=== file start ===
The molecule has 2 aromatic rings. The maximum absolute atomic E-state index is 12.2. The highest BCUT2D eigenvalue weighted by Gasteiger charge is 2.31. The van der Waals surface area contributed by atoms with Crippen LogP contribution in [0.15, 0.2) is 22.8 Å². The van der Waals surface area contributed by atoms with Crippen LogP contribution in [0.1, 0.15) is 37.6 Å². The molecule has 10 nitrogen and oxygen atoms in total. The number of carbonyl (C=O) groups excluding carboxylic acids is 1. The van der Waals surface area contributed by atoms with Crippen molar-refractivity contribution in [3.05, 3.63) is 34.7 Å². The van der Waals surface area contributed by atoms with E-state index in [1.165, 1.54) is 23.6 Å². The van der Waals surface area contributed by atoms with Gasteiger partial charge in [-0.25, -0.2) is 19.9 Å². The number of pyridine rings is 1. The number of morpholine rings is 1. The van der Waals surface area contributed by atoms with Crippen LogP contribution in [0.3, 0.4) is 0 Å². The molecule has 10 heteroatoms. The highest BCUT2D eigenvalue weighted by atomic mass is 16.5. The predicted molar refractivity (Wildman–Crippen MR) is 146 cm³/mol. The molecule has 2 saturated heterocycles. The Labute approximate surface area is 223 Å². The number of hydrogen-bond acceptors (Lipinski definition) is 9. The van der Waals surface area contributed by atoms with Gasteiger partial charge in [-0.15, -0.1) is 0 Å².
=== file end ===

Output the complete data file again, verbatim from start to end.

The molecule has 2 aromatic rings. The maximum absolute atomic E-state index is 12.2. The highest BCUT2D eigenvalue weighted by Gasteiger charge is 2.31. The van der Waals surface area contributed by atoms with Crippen LogP contribution in [0.15, 0.2) is 22.8 Å². The van der Waals surface area contributed by atoms with Crippen LogP contribution in [0.1, 0.15) is 37.6 Å². The molecule has 10 nitrogen and oxygen atoms in total. The number of carbonyl (C=O) groups excluding carboxylic acids is 1. The van der Waals surface area contributed by atoms with Crippen molar-refractivity contribution in [3.05, 3.63) is 34.7 Å². The van der Waals surface area contributed by atoms with E-state index in [1.165, 1.54) is 23.6 Å². The van der Waals surface area contributed by atoms with Gasteiger partial charge in [-0.25, -0.2) is 19.9 Å². The number of pyridine rings is 1. The number of morpholine rings is 1. The van der Waals surface area contributed by atoms with Crippen LogP contribution in [0.3, 0.4) is 0 Å². The molecule has 10 heteroatoms. The highest BCUT2D eigenvalue weighted by atomic mass is 16.5. The predicted molar refractivity (Wildman–Crippen MR) is 146 cm³/mol. The molecule has 2 saturated heterocycles. The Labute approximate surface area is 223 Å². The number of hydrogen-bond acceptors (Lipinski definition) is 9. The van der Waals surface area contributed by atoms with Gasteiger partial charge in [-0.15, -0.1) is 0 Å².